Sons and Lovers

Sons and Lovers

D.H. Lawrence published Sons and Lovers to a lukewarm reception in 1913 and the book was criticized for its alleged obscenities. Today, the novel is planted firmly amongst The Modern Library's 100 Best Novels of the 20th Century, holding down the 9th position.

The novel is awkwardly autobiographical; it's the story a man so emotionally connected to and influenced by his mother that he is unable to form lasting relationships when he encounters other women romantically. Given the strong autobiographical nature of the work, it's understandable that Lawrence rewrote the manuscript four times until he was satisfied. The original draft of the novel centered heavily around the lead character, Paul Morel. When Lawrence was finally finished with his revisions, the strong focus on the lead character had softened and the emphasis on both other characters and the story-line had broadened.

In the first part of the story, the well-bread Gertrude Coppard falls for the working-man, Walter Morel, whom she meets at a Christmas dance. Their whirlwind romance is marked by physical passion. The couple marry, and Getrude struggles adjusted to reduced circumstances on a meagre salary in a rented house. The couple drifts apart and she gradually shifts her affections to her boys, beginning with William, the oldest. Walter Morel adjusts his center of gravity to the local pub where he retreats after work with the other miners.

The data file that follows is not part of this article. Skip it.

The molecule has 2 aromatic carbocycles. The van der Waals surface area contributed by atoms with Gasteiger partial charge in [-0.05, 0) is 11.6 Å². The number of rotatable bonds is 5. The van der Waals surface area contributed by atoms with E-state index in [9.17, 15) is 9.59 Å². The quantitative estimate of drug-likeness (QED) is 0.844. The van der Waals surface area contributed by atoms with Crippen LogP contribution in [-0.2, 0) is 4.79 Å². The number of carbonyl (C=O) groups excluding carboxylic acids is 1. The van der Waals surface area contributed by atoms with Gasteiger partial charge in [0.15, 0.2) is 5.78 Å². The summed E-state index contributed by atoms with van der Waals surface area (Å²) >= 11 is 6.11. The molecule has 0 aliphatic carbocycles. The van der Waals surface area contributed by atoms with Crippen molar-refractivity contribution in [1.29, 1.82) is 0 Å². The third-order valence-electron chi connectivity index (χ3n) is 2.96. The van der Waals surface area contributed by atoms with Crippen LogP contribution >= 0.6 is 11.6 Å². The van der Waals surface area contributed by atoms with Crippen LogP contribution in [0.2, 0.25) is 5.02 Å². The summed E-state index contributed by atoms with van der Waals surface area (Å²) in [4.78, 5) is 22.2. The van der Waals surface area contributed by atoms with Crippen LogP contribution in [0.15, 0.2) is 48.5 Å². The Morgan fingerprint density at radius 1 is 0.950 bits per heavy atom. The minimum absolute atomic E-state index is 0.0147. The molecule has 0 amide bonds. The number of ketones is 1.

William goes out in the world and starts to rise up into the middle class. When he dies, Gertrude shifts her affection to her second son Paul, rediscovering her deep love for the boy after he survives a serious bout with pneumonia.

In the second part of the novel, Paul struggles between the comfort and stability provided by his mother and his own need to venture forth and experience his own romantic love. He begins a romance with Miriam, a girl from his church. They seem to be well matched but Paul's mother looks down upon Miriam which complicates the relationship. Paul then meets Clara Dawes, a more sophisticated young woman who has separated from her husband. Paul leaves Miriam behind as he spends more and more time with Clara. But in the end, not even Clara can compete with his mother's affections, he leaves Clara and returns to his mother. When she dies, he is left alone.

Table of Contents


1. The Early Married Life of the Morels

2. The Birth of Paul, and Another Battle

3. The Casting Off of Morel—The Taking on of William

4. The Young Life of Paul

5. Paul Launches into Life

6. Death in the Family


7. Lad-and-Girl Love

8. Strife in Love

9. Defeat of Miriam

10. Clara

11. The Test on Miriam

12. Passion

13. Baxter Dawes

14. The Release

15. Derelict

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